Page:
A Cook Islands entrepreneur was so inspired by the Pacific Trade & Invest (PT&I) Small Island Developing States (SIDS) Trade Mission in 2015 that he added new products and hired new staff.
Framheim Koteka of Te Winery Extractors and Distillers (TWED) based in Rarotonga was a delegate on the PT&I SIDS Trade Mission last year.
His company is well known in the Cook Islands for producing local wines, liqueurs and vodka made from local fruits such as vanilla, pawpaw, mango, banana as well as passionfruit and coconut.
Mr Koteka said he was inspired after his trip to New Zealand in seeing what else he could do.
So much so that he hired two more staff and started working on producing cocoa liqueur and chocolate. Although his first attempts at the chocolate liqueur were not too good he said, they were working on it.
But he is now keenly working toward becoming an organic farmer of vanilla and noni. It’s an astute move that coincides with plans by the Cook Islands Ministry of Agriculture to work with FAO (The Food and Agriculture Organisation of the United Nations) on a joint project to produce more nutritious and safe food for the local market. The project will focus on crops such as noni, vanilla, pineapple along with fruit and vegetables aimed at the winter season tourist market. The project is being implemented by the New Zealand based development consultancy FCG ANZDEC with the Research and Extension Division of the Department of Agriculture. Trainings were held for selected micro and small enterprises in Rarotonga, in production and post-harvest processing of organic vanilla beans and noni grown on the island of Mangaia.
However, it was reported in the Cook Islands News that the uptake for the Vanilla Business Support Fund was slow. The Cook Islands Government’s Ministry of Agriculture and Business Trade Investment Board (BTIB) were encouraging growers to use the Vanilla Business Support Fund. By July this year, no one had applied for the funds. A meeting was called and eight growers met with the Agriculture Secretary Matairangi Purea, Vanilla Consultant Teariki Matenga and BTIB representative Piltz Napa, according to a report in the Cook Islands Times (July 14, 2016)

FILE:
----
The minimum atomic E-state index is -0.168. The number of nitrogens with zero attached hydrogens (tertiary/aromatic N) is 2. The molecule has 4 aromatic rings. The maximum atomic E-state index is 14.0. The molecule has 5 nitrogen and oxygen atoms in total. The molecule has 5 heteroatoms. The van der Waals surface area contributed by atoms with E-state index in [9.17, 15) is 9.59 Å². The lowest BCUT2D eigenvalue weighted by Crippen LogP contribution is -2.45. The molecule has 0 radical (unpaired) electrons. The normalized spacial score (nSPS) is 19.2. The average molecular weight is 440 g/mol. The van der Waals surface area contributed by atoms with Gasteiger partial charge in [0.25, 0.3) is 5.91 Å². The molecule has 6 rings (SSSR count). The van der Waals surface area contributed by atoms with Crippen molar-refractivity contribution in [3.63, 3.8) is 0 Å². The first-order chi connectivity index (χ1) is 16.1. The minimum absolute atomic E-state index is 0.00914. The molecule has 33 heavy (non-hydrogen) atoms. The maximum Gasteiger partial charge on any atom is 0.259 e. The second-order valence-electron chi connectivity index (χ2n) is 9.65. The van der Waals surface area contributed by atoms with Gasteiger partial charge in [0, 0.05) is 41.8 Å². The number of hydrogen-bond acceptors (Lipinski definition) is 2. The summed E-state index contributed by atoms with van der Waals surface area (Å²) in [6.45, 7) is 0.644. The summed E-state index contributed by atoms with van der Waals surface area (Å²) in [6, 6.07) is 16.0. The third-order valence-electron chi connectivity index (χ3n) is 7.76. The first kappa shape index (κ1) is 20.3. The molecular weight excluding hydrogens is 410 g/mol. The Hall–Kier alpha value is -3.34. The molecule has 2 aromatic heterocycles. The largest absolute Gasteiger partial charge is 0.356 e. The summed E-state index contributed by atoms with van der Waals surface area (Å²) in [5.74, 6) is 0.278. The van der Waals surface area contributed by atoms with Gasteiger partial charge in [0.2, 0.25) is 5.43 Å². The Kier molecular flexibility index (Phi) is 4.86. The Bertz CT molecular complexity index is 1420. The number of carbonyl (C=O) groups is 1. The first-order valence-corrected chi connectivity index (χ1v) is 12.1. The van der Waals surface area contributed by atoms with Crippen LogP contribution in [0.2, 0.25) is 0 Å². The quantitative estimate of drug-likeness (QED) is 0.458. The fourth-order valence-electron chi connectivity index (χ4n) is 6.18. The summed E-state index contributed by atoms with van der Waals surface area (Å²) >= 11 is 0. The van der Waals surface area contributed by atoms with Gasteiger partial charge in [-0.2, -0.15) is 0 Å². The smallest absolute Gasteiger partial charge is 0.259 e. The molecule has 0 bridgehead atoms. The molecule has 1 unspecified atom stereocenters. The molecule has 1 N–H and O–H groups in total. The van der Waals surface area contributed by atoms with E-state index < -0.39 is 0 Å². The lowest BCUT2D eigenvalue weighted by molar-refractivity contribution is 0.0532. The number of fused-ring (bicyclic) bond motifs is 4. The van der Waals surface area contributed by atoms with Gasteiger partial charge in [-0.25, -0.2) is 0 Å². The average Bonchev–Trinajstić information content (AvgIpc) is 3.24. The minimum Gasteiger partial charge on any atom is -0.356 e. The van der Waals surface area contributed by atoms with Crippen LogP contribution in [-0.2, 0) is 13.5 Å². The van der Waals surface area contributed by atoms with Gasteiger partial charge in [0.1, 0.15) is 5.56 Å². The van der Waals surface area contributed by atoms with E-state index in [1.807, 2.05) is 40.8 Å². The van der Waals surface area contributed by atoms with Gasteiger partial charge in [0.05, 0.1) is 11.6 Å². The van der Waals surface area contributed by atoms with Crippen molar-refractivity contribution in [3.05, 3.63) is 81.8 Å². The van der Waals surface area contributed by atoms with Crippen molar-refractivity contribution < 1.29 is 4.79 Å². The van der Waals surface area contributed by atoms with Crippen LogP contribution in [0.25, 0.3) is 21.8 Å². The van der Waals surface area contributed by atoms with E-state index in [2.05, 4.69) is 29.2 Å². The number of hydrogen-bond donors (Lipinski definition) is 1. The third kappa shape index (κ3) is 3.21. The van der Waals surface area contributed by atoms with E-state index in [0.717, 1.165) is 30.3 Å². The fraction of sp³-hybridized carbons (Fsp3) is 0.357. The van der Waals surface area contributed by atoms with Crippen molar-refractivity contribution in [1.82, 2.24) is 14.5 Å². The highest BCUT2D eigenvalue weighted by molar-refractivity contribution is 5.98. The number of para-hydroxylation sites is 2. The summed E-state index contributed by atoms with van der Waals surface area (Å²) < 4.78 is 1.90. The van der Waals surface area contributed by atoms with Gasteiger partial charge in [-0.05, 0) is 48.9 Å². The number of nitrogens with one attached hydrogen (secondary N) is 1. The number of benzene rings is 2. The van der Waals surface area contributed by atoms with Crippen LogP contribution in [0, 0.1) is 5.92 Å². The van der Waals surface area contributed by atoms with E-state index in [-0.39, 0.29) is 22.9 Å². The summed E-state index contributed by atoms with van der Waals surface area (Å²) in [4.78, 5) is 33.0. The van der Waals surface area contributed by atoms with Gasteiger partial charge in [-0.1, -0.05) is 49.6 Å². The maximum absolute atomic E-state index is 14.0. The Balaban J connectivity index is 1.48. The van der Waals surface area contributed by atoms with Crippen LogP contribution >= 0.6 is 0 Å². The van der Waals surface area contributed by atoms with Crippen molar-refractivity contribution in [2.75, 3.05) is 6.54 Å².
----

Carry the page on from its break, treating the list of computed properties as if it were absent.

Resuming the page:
Mr Koteka said he was very interested in growing vanilla and had already visited the island of Mauke to view potential plots for vanilla near his family land. What he found was a veritable goldmine of vanilla virtually growing wild. One of the farmers had many vanilla plant vines wrapped around fig trees.
Mr Koteka is planning to plant more vanilla in Mauke but also to grow cocoa in Rarotonga near his home. However, his first major concern was to ensure the Cook Islands had internationally accepted food standards to enable exporters to access international markets. At present Mr Koteka says there are no internationally accepted food standards being used in the Cook Islands and this was essential to export to wider markets.
Mr Koteka is now in the process of upgrading his processing plant to international food standards grade.
He already has a strong local market for liqueurs and fruit wines so he felt there was no need to export. However, with vanilla and cocoa Mr Koteka said it was important to get the steps right at the start to ensure they would be producing products that could be exported and acceptable internationally. Having the right food standards was essential, he said. “We need to sell products that are safe and nutritious.”
Mr Koteka was researching the processes needed to implement food standards in the Cook Islands and meeting with key agencies. Mr Koteka visited the PT&I offices with Bernard Schneider of Sonnentor, Export Australasia. He will be working with Mr Koteka and can assist him towards achieving the food standards required for the international market.
For more information please contact Joe Fuavao, Trade Development Manager, PT&I at email@example.com